What If I Wait Until Next Year To Buy A Home? | Keeping Current Matters

-Keeping Current Matters

2015 Real Estate Summary & Start of 2016

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The Crested Butte real estate market finished on a steady pace and displayed a 9.36% increase in transactions at an 11.35% increase in total dollar amount. While there have been several $1 million+ transactions in 2015, the bulk of the activity was seen in the condominiums and vacant land segments. This kept the average transaction cost at $451,841, which is just slightly higher than the average in 2014.

Interestingly this time last year, there were 628 active listings with 35 properties under contracts. Listings are down 5% starting in 2016 while properties under contracts are up 100%.

Residential listings in the town of Crested Butte are down 24% making it a good time to list for those interested in selling, with the opposite being true in Mt Crested Butte as residential listings are up 13%.  This is on par with the town of Crested Butte real estate market being the first to stabilize followed by Mt. Crested Butte and the surrounding areas of town.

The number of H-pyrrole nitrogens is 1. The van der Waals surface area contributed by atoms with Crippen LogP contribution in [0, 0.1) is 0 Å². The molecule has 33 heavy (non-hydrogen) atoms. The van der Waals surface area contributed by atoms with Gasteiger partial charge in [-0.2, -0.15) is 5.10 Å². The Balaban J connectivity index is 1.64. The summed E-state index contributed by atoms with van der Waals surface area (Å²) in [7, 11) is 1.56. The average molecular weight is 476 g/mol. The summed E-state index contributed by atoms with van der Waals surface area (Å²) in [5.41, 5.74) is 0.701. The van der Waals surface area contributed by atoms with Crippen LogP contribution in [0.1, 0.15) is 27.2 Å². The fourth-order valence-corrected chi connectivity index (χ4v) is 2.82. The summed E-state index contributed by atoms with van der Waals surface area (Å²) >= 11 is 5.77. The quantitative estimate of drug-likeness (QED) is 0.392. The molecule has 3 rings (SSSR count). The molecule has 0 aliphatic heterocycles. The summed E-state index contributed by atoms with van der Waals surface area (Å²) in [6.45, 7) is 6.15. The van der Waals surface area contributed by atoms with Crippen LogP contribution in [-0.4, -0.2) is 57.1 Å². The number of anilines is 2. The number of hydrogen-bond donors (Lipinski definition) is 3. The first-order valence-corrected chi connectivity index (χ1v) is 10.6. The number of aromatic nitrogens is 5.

(Keep in mind that statistics do not recognize the unique and special properties that exist in the Crested Butte market as they do not necessarily fit the mold of generalized statistics.)

 

Link: http://www.coloradorealtors.com/colorado-regional-statistics/

What You Really Need To Qualify For A Mortgage